This is one of the most inspirational stories that a fan shares. Mark Smith not only survived the war, but overcame a heavy blow dealt by the destiny. He has made great efforts to return to his old way of life despite his disability. He became stronger, more motivated and most importantly ready to conquer all peaks of bodybuilding. Another goal for him is to help others in his situation to overcome their fears and lead a normal, even greater life than ever before. Read his story:
“I am a British Armed Forces Veteran and served 10 years with the 1st Battalion Grenadier Guards, on Operations in Bosnia, Iraq and Afghanistan and overseas in Jamaica, the Falklands, Kenya and Canada.
In 2011, whilst on Pre-deployment training in Canada, to return to Afghanistan, I was involved in a live-firing incident that resulted in me receiving several gun shot wounds to both my right leg and right shoulder. I was resuscitated on six occasions over the following few days and was on life support.
My injuries resulted in my right leg being amputated above the knee and spending 10 weeks in Hospital, having over 20 operations and losing almost 30kg in body weight.”
“Following two years rehabilitation, learning to walk and run on a prosthetic leg and becoming a qualified football coach, boxing coach and personal trainer, I was medically discharged from the Armed Forces in late 2013.
Somewhat lost and not finding personal training as fulfilling as I’d hoped, I began to look for a new path and in May 2014, read a story on Bodybuilding for lads like myself, people with disabilities who could walk/stand on stage. It appealed to me straight away and I went ahead and entered my first show for the November, giving me a few months to diet and train properly and learn to pose!
It has been an overwhelming first year competing and I was fortunate enough to win my first competition, what followed was amazing: A further 4 wins, 2 second placed finishes, a guest pose at an IFBB Pro Show and competing in Texas and posing on stage with 5 times Mr Olympia, Phil Heath!
That opened so many doors for me and led to me featuring in Flex, Muscular Development, Train and Muscle & Fitness magazine!”
“Off stage, I am keen to help our category expand in both numbers and competitions and it has been a great success so far-With an increase from 3 male Bodybuilders in 2014 to potentially 15+ in 2016. We have also gone from 2 shows including the category in 2014, to over 20 this year, including qualifications for two British Finals and a World Finals.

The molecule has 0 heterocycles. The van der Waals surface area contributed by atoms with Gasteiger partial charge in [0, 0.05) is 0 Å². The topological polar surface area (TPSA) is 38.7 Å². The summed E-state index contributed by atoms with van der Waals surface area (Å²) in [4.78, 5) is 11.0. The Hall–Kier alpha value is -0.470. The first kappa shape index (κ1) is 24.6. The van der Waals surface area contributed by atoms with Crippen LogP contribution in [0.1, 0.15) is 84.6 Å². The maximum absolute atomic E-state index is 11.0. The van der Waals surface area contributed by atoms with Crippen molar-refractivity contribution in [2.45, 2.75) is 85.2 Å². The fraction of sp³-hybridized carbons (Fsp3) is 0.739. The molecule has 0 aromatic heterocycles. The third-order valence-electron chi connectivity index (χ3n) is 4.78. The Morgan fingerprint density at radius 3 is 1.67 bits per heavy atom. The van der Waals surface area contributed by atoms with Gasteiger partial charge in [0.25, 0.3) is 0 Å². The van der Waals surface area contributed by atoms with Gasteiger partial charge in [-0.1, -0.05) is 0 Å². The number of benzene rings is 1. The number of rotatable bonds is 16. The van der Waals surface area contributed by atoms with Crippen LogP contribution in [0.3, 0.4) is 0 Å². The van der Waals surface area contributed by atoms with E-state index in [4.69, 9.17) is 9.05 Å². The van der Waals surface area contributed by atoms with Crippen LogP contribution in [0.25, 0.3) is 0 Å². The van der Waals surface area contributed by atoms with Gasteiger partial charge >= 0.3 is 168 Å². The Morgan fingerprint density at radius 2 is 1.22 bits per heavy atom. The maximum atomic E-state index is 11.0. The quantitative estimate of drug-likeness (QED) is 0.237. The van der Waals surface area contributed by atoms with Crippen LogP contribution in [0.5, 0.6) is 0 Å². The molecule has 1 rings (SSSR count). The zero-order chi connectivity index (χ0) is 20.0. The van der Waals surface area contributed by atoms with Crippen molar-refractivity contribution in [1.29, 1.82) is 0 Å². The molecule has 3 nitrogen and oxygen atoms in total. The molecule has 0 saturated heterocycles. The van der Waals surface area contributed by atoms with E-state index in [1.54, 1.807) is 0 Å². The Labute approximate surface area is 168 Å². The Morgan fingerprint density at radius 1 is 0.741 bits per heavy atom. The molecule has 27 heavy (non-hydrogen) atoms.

Through bodybuilding, we are being given the opportunity to show what we can do and changing people’s perceptions of disabilities and also of bodybuilding. Showing the huge positive impact it can have on an individual, myself definitely included in that.
We want to continue to progress though and I think through a site like this, we can reach out to so many more people, perhaps those living with disabilities, who may still be unaware this category exists.”
WHAT MOTIVATED HIM TO START?
“Whilst in Hospital, following my amputation, I underwent over 20 operations in just 10 weeks, which caused me to lose a great deal of weight and muscle in a pretty short time, to the point where friends and family no longer recognised me. In total, I lost almost 30kgs in body weight. Dropping to 61kg at my lightest.
Seeing myself that ill, upset me more than losing my leg and I promised myself that I’d never look that ill again and as soon as I was given the okay to go back in the gym, I started training again, determined to be looked at for my physique rather than being an amputee.”
HOW DOES HE TRAIN?
“I have tried each and every exercise/movement that anyone else would do, some I am fine with, others I have struggled with. All that meant, was I had to find a way to adapt them so I could do them.
So, for leg days, I have to use a Smith machine to squat and during lower back sessions, I deadlift using the Smith machine. I also tend to take my prosthetic leg off for both these movements, as my leg can dig in quite uncomfortably if I keep it on to squat or dead lift.”
WHAT IS HIS DIET PLAN?
“I can’t go too high with carbs, as I seem to bloat pretty quick, so the highest I’ll go will be about 240g carbs, so 30g carbs per meal, spread over 8 meals. My meals will tend to consist of 100g turkey, 100g rice, 1 cup of spinach.
Closer to a competition and during a cutting phase, my carbs will gradually lower to 30g a day.”
WHAT PROBLEMS HAS HE FACED?
“Although I have now been an amputee for four years, my operations on my leg are still on going and each time I have an operation, it means I’m unable to wear my prosthetic leg for around 6-8 weeks, which limits what I can do in the gym, especially standing exercises! I’ll still train, but I’ll have to get about on crutches, which makes plate loading interesting!”